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A Foreign Affair Close to Home:

In Accounting & Finances, Business, Culture, Education, Taxes on July 9, 2012 by Sufen Wang Tagged: , , , , ,

U.S. SEC Takes Action against Shanghai-Based Accounting Firm 

The world got a good look at American business’ bad side from 2001-2002, and boy, was it ugly. The Enron (now synonymous with corruption), Worldcom, and Tyco scandals made it clear that big corporations and accounting firms needed to bring their ethic sup to code. But first, that code had to be brought up to date.

That’s exactly what the Sarbanes-Oxley Act of 2002 did: it established new and improved standards for U.S. business practices. Companies could no longer pretend they didn’t know something wrong was going on and they would be held accountable for their “oversights.”

Or at least that’s what was supposed to happen. Welcome to 2012, where several Chinese companies listed on the U.S. stock exchange appear to have slipped-up in their accounting.  And the foreign accounting firms that audit these companies – in other words, the people who should be reporting any suspicious financial activity – have been less than forthcoming with the U.S. Securities and Exchange Commission (SEC).  

For example, a Shanghai-based firm, Deloitte Touche Tohmatsu, has been withholding some very important papers from the SEC. One of the firm’s clients, a Chinese company that trades in the U.S., is under investigation. The Sarbanes-Oxley Act says that the accounting firm must provide the SEC with any documents relating to this suspected, U.S.-based company. 

That’s nice, but Deloitte said they gave the documents to the Chinese Securities Regulatory Authority (CSRA), and it was up to the SEC and CSRA to figure things out. That didn’t happen and when the SEC asked for the work papers again, Deloitte said nope. Accordingly, the SEC is charging Deloitte with violating the Sarbanes-Oxley Act provision.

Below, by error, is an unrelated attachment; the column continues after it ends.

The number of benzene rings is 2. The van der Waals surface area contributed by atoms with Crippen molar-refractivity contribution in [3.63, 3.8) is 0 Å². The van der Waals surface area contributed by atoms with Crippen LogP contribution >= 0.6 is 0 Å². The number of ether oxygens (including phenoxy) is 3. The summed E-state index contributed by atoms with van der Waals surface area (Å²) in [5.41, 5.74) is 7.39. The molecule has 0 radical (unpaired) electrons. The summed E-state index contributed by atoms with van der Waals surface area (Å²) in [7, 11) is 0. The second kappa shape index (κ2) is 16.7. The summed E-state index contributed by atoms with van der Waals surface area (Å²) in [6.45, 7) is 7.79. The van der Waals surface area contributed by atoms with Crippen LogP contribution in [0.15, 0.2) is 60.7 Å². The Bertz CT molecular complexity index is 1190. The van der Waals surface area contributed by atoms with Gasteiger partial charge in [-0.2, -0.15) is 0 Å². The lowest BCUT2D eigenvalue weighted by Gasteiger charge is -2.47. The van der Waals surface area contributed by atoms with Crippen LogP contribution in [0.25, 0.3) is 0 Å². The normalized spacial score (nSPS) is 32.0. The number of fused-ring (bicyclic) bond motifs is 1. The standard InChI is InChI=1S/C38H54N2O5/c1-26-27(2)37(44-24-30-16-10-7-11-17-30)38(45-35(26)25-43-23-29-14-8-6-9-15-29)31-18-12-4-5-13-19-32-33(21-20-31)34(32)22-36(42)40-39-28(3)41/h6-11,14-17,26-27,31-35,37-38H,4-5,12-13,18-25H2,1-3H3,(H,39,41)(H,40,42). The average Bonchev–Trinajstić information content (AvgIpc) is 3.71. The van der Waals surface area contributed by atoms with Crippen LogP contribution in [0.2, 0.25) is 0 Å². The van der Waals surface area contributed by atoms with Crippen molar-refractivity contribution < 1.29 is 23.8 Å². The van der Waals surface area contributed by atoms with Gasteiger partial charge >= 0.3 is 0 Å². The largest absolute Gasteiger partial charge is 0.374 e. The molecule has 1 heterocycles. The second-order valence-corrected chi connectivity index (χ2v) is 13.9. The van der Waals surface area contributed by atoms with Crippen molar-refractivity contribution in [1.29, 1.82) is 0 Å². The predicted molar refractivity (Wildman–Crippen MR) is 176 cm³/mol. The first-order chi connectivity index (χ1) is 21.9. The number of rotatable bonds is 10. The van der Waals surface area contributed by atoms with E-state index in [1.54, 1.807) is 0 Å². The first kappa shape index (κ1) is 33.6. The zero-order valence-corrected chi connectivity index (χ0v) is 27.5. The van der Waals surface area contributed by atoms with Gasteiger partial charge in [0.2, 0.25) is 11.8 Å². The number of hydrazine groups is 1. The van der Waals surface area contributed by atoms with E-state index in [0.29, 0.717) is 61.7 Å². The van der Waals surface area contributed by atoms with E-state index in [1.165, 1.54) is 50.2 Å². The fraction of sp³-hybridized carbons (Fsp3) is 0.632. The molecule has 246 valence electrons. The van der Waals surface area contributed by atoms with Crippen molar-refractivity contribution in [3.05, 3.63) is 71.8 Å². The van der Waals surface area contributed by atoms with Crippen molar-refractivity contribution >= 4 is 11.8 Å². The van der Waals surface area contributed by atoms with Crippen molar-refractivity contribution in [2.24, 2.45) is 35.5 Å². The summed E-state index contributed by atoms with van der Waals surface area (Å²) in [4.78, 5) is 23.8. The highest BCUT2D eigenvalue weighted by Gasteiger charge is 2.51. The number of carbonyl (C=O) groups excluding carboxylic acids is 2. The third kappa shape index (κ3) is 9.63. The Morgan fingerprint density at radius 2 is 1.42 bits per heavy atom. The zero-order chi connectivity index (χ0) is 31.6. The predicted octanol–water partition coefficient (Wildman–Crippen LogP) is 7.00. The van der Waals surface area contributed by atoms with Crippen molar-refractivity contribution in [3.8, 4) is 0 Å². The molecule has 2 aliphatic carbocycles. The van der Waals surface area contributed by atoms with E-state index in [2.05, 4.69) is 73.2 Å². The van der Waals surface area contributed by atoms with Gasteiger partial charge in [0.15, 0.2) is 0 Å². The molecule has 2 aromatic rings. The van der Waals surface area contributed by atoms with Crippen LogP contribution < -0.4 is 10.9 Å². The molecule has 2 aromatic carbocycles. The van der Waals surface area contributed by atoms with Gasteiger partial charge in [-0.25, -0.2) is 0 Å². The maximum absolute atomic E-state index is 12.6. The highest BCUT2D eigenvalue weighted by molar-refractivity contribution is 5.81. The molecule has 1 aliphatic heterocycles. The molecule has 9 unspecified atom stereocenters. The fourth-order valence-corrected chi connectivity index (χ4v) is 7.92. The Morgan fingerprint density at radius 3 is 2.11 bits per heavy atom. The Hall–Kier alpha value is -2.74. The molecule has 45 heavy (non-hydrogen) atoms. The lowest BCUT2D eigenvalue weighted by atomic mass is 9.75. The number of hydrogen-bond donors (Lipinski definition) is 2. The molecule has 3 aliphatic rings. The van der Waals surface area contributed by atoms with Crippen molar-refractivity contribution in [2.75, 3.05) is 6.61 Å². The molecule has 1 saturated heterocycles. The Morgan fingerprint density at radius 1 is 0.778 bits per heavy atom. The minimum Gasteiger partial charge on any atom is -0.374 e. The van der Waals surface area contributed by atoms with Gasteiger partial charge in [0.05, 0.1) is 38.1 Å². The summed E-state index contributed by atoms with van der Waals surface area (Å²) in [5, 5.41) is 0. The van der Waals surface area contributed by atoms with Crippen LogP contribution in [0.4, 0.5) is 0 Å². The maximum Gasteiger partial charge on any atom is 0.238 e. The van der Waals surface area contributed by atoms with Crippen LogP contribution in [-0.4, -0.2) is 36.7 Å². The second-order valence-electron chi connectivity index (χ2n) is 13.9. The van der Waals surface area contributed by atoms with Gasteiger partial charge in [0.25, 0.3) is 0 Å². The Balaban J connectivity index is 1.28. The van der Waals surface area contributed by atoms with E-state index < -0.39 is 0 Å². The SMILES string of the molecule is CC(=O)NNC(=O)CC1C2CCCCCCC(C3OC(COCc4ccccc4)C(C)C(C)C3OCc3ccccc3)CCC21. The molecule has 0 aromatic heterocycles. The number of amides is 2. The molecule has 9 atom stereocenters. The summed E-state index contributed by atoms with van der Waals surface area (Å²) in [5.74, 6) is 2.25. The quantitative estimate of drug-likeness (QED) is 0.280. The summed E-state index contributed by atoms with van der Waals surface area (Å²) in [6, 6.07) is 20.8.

This administrative action comes at an inopportune time for the Public Company Accounting Oversight Board (PCAOB), an agency created by the Act specifically to oversee U.S. accounting firms in their auditing duties, as well as the auditors of any U.S. listed companies – i.e. Deloitte Touche Tohmatsu. Chinese officials had not previously allowed inspectors this crucial access, but the PCAOB was on the very brink of working out an agreement.

That possibility of observing audit inspections in China could be in jeopardy due to the SEC’s aggressive move. Now the million– and what could end up as the billion – dollar question is what should the U.S.government do? What can the government do? Should U.S. law be imposed onto the Chinese? What about accounting laws in China? Should the U.S. be following their laws as well? It’s an international nightmare with no easy answers.  

 

On the Money,

Sufen Wang

Wang Solutions

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